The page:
Gender parity in the technology sector still has a way to go, according to a new report from Women in Communications and Technology’s (WCT) Up The Numbers campaign.
The study, “Where are the women in the Canadian ICT industry,” highlights the fact that women are still incredibly under-represented in the technology sector in Canada, despite making significant headway in many industries, such as accounting, law, and medicine.
Since the end of the first two world wars, most Western democracies have experienced a feminist revolution, which has encouraged the rising rates of women seeking post-secondary education and changed how society views women and their place both at home and in the workplace.
The report points to the accounting, auditor, and investment fields, where women make up more than half of all professionals, and medicine, with women making up just under 50 per cent of physicians practicing in Canada (and more than half, again, among those aged 44 and younger). Even the legal sector has seen growing gender parity, with 39 per cent of Canadian lawyers female and the younger cohort equal in several provinces.
However, just a quick glance at the science, technology, engineering, and mathematics (STEM) professions and it’s a completely different story. Only 13 per cent of engineers in Canada are women, and the most significant under-representation of women is actually in computer science. The WCT report quotes data from the American Association of University Women, saying that the number of female students majoring in computer science has fallen from 37 per cent in 1984, to a mere 18 per cent today. And while based on U.S. numbers, Canada is experiencing the same dramatic drop.
“Women are still seriously under-represented in technology in Canada,” says the report. “They have been for some time and there is no reason to expect this situation will improve. Put another way, the post-war surge in women’s employment in Canada appears to have swept right past the ICT industry.”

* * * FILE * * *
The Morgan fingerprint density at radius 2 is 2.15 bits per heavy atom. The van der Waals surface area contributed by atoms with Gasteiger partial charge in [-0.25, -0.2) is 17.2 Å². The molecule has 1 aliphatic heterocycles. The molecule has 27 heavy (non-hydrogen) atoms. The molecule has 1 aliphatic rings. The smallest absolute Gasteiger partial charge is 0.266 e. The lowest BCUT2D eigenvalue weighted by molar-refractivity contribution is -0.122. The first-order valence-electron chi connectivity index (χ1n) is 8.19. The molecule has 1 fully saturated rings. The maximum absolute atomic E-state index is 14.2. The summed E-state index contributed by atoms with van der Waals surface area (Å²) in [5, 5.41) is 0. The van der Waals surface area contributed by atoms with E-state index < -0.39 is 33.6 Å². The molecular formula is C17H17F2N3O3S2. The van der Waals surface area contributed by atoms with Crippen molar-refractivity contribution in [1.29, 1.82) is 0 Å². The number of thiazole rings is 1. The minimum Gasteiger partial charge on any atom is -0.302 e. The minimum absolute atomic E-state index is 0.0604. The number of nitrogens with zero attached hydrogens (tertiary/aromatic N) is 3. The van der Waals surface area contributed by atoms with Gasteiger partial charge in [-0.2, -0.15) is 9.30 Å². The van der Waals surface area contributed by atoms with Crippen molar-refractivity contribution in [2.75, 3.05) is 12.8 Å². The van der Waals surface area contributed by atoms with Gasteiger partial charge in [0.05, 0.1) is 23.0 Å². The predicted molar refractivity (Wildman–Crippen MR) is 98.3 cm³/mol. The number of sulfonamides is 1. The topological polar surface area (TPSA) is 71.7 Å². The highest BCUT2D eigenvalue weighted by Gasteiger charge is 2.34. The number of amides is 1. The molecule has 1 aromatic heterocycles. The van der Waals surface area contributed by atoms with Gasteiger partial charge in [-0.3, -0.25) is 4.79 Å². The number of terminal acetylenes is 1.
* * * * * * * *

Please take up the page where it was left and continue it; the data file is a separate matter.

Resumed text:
And in the information and communications technology (ICT), women represent just slightly over 27 per cent, according to the Canadian Labour Force Survey in 2016 – but that number, too, has dropped from almost 30 per cent in 2011.
WCT’s report also mentions that women in ICT roles are actually more successful and see more upward movement into management roles when working in the broader economy, rather than in the ICT sector itself.
It suggests that from the data it reviewed for the study, “when it comes to attracting and retaining female technology professionals, the ICT industry is lagging the competition.”
Women occupy just over 21 per cent of ICT management positions in the ICT sector, but approximately one third of the management workforce in the broader economy.
Why does this matter?
Beyond the social benefits of inclusion and equal opportunity, more women in the workforce improves corporate performance, WCT says.
“The correlation between diversity and corporate performance is well documented,” it continues. “McKinsey’s ground-breaking Diversity Matters study stated the case clearly. ‘Companies in the top quartile for gender diversity are 15 per cent more likely to have financial returns above their respective national industry medians. Companies in the bottom quartile for both gender and for ethnicity and race are statistically less likely to achieve above average financial returns than the average companies in the data set.’”
And in a time where the Canadian ICT industry is facing a severe and chronic shortage of highly skilled talent – not to mention the aging Canadian workforce in general – the tech industry cannot afford to be picky.
“The growth in digital jobs has outpaced the overall economy in the past two years by over 4 to 1, leading to a strong demand of 182,000 skilled ICT workers by 2019,” the study adds. “Unfortunately, the domestic supply of ICT graduates and workers will be insufficient to meet this demand. Engaging all available talent, including women, youth, immigrants and indigenous persons and persons with disabilities will be critical to mitigating the talent shortage.”